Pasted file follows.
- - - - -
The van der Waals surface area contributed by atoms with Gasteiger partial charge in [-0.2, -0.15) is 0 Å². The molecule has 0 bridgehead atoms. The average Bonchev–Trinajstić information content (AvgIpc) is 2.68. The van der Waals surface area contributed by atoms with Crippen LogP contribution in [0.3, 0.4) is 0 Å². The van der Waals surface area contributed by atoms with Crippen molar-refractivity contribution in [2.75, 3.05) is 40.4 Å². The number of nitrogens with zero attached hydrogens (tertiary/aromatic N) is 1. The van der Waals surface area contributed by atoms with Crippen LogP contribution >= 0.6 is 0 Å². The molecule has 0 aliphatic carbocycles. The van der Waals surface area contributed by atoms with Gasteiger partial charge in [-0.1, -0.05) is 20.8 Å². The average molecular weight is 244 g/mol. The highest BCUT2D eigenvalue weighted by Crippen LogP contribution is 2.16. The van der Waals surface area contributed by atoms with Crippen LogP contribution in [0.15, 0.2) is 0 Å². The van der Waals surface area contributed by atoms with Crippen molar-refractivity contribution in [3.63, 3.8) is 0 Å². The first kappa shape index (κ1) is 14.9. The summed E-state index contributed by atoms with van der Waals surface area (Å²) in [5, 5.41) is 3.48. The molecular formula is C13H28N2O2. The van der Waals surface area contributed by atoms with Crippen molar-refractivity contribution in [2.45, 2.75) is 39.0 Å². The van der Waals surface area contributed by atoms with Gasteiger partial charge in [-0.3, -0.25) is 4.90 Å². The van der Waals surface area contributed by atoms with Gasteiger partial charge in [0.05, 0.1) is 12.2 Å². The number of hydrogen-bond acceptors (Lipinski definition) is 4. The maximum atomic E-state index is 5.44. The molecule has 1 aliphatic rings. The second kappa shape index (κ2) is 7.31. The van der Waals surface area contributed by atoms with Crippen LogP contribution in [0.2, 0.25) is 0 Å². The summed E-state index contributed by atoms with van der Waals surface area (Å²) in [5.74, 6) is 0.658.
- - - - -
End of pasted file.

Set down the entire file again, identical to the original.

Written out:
The van der Waals surface area contributed by atoms with Gasteiger partial charge in [-0.2, -0.15) is 0 Å². The molecule has 0 bridgehead atoms. The average Bonchev–Trinajstić information content (AvgIpc) is 2.68. The van der Waals surface area contributed by atoms with Crippen LogP contribution in [0.3, 0.4) is 0 Å². The van der Waals surface area contributed by atoms with Crippen molar-refractivity contribution in [2.75, 3.05) is 40.4 Å². The number of nitrogens with zero attached hydrogens (tertiary/aromatic N) is 1. The van der Waals surface area contributed by atoms with Crippen LogP contribution >= 0.6 is 0 Å². The molecule has 0 aliphatic carbocycles. The van der Waals surface area contributed by atoms with Gasteiger partial charge in [-0.1, -0.05) is 20.8 Å². The average molecular weight is 244 g/mol. The highest BCUT2D eigenvalue weighted by Crippen LogP contribution is 2.16. The van der Waals surface area contributed by atoms with Crippen LogP contribution in [0.15, 0.2) is 0 Å². The van der Waals surface area contributed by atoms with Crippen molar-refractivity contribution in [3.63, 3.8) is 0 Å². The first kappa shape index (κ1) is 14.9. The summed E-state index contributed by atoms with van der Waals surface area (Å²) in [5, 5.41) is 3.48. The molecular formula is C13H28N2O2. The van der Waals surface area contributed by atoms with Crippen molar-refractivity contribution in [2.45, 2.75) is 39.0 Å². The van der Waals surface area contributed by atoms with Gasteiger partial charge in [-0.3, -0.25) is 4.90 Å². The van der Waals surface area contributed by atoms with Gasteiger partial charge in [0.05, 0.1) is 12.2 Å². The number of hydrogen-bond acceptors (Lipinski definition) is 4. The maximum atomic E-state index is 5.44. The molecule has 1 aliphatic rings. The second kappa shape index (κ2) is 7.31. The van der Waals surface area contributed by atoms with Crippen LogP contribution in [0.2, 0.25) is 0 Å². The summed E-state index contributed by atoms with van der Waals surface area (Å²) in [5.74, 6) is 0.658.